In the Voices section of our Spring 2023 issue we highlighted quotes about the onset of battle fatigue among soldiers in the Union and Confederate armies. Unfortunately, we didn’t have room to include all that we found. Below are those that just missed the cut. “The men, totally exhausted, lay heedless to the shower of shot and shell that passed over their heads. In this position we passed the night.” —Lieutenant Colonel Adolph Engelmann, 43rd Illinois Infantry, in his official report of the fighting at Shiloh on April 6, 1862 “I am about used up today. My shoulders and legs are lame and my feet very sore. Never since I enlisted have I been so discouraged as I am today. Here we are marching from one end of Virginia to the other, wearing ourselves out and yet nothing seems to be accomplished by it. I am willing to march and fight, but this everlasting advancing and retreating I am sick of.
My God! Hasten the end of this accursed war….” —Ernest Waitt, 19th Massachusetts Infantry, in his diary, December 3, 1863 “[I am] so completely worn out that I can’t tell how many days the[re] has been in the last two weeks … five days … I went without sleeping or eating.” —Vermont soldier E.W. Robie, on his condition in the wake of the Seven Days Battles, in a letter to a friend, July 12, 1862 “Though I had only 6 men to work each gun, and worn-out by the previous day’s work, they fought well and with desperation for about thirty minutes, when they began to fall of exhaustion at their posts.” —Mississippi artillery commander Putnam Darden, in his official report on the Battle of Shiloh, April 10, 1862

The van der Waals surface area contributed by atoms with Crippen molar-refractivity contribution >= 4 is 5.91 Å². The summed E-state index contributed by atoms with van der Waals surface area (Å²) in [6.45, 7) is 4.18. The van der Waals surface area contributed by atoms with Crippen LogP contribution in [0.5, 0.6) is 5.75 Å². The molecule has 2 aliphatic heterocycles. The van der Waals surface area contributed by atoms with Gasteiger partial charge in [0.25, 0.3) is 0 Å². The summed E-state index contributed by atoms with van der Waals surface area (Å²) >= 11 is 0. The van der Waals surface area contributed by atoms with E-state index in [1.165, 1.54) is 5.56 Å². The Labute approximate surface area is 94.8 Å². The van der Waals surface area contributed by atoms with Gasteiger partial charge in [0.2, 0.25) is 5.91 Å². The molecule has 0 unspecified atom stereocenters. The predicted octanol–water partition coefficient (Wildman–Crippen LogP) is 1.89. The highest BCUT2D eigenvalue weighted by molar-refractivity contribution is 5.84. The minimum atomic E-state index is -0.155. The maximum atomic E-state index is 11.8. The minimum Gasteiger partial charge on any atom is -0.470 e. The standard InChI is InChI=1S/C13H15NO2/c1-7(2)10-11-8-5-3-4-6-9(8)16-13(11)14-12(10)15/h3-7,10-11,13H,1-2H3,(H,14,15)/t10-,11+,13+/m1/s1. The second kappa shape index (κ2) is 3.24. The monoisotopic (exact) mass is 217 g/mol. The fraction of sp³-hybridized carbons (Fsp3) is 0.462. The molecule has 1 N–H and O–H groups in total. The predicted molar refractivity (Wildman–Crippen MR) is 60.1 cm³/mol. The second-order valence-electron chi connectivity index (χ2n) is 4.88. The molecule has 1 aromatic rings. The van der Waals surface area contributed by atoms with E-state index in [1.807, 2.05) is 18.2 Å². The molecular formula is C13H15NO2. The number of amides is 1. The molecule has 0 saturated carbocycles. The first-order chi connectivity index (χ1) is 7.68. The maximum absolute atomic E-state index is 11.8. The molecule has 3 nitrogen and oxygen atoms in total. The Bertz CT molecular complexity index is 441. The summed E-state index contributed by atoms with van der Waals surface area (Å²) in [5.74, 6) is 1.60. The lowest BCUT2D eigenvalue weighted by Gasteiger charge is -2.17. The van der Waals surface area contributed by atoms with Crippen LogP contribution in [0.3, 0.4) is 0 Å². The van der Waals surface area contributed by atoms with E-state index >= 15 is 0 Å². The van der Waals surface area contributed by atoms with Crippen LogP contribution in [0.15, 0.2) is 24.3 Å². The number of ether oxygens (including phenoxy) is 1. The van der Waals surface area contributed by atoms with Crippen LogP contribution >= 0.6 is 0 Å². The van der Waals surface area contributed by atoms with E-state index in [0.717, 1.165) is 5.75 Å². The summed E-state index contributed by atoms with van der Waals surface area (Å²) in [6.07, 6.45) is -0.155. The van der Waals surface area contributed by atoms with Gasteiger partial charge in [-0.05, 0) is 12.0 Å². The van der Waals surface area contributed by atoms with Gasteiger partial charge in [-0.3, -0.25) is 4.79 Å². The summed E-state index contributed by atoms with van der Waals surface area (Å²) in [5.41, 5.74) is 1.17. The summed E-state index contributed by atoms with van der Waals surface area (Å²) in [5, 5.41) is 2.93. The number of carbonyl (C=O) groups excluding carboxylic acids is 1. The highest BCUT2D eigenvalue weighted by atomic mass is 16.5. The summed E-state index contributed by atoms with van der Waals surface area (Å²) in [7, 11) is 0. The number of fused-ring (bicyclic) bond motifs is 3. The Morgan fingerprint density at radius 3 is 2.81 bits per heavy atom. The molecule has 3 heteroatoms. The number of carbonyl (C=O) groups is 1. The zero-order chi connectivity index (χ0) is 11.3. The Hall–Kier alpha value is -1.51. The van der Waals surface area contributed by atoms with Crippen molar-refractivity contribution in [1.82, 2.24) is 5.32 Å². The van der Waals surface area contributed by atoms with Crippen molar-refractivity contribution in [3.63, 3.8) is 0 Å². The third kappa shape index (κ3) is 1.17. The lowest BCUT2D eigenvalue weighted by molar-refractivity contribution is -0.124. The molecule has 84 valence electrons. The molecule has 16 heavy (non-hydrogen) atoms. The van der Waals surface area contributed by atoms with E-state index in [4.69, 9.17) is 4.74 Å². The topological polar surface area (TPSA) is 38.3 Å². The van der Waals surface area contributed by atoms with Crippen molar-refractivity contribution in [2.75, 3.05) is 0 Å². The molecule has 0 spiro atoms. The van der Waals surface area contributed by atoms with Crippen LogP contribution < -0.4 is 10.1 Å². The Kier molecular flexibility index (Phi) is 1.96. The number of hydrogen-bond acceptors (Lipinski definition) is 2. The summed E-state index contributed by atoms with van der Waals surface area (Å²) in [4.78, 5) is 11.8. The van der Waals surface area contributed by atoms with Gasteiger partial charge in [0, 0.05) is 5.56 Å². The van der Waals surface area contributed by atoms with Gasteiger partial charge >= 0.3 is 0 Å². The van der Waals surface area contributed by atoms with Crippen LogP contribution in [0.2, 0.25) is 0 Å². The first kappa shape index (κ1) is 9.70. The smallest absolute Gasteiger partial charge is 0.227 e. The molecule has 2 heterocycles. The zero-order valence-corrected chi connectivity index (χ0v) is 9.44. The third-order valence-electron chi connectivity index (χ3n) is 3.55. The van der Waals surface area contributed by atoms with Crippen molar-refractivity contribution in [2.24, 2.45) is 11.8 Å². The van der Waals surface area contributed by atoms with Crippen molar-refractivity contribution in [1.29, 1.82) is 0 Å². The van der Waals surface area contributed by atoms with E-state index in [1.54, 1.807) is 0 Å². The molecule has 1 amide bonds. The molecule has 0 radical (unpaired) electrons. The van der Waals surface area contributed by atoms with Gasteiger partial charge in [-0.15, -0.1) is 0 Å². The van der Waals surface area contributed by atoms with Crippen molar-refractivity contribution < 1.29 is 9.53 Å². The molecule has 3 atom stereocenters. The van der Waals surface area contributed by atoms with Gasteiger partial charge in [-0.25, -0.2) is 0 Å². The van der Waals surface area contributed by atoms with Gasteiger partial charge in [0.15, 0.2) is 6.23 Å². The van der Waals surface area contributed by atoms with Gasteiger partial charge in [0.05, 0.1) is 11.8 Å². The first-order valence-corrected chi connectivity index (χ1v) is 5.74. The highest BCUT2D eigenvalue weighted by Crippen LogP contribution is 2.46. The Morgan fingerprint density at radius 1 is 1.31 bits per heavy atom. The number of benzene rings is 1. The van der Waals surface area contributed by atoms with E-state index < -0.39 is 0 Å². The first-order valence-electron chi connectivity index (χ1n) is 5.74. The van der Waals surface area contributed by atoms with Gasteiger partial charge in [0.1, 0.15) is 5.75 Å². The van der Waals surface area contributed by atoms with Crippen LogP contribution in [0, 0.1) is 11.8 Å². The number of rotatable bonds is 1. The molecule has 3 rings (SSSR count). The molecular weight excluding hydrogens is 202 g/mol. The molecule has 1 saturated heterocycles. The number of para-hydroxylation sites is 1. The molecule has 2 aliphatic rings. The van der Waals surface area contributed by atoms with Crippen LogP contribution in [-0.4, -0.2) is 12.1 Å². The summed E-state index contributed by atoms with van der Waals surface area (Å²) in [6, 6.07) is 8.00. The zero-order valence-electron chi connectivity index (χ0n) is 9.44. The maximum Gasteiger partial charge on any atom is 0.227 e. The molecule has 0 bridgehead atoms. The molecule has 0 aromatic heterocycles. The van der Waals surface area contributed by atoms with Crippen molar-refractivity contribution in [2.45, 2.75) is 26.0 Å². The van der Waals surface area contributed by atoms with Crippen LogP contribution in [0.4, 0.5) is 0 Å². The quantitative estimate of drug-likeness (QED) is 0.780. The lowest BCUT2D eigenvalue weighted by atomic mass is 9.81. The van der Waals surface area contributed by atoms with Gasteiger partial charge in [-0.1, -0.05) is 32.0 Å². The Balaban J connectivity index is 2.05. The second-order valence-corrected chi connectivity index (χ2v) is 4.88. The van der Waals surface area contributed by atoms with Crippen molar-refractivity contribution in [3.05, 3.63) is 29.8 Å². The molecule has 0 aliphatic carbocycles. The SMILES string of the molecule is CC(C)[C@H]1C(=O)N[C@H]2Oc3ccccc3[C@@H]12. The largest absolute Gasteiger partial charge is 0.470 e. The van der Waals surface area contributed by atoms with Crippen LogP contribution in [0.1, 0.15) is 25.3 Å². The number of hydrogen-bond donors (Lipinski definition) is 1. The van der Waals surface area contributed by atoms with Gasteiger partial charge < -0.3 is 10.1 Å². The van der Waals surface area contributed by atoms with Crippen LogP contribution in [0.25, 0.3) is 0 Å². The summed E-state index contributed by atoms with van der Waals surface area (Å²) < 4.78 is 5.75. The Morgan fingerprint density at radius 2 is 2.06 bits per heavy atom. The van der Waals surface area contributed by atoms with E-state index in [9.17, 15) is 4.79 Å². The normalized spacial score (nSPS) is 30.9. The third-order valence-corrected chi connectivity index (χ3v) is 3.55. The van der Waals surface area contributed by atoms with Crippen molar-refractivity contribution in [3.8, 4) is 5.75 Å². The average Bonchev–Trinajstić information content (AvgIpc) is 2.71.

“The ten days following the 27th of May were very hard on us; sleeping without tents; our trunks kept in the rear; nothing to eat but what we carried in our haversacks and the haversacks supplied with pork and crackers only. The fight of the 28th was a sharp affair, then the digging of trenches was followed by exhausting marches. I record it as the hardest ten days’ work I ever did.” —Oscar L. Jackson, 63rd Ohio Infantry, on the recently ended Union siege and capture of Corinth, Mississippi, in his diary, June 3, 1862 “[T]he troops were literally worn out with the excessive duty put upon them. Six weeks were consumed in passing over the thirty miles between Pittsburg Landing and Corinth.
At every advance, earthworks, strong enough for permanent fortifications, were thrown up, with abattis in front…. By the casualties of the battle, the exposure, and labor during the siege, a company of ninety men, who left Illinois less than a year before, was reduced to twenty-three effectives, and this proportion probably existed throughout the army.” —Illinois soldier Fenwick Hedley, on the siege of Corinth, Mississippi, in his memoir of the war “I eagerly take the first breathing moment to drop you a single line, to let you know that after all our fatiguing marches and hard fighting I am still preserved for more service…. We have had unparalleled hard work, marches daily of twenty to thirty miles, and are all pretty well worn out…. Since the battle we have been marching day and night, —last night’s was about the first sleep I have had for a week.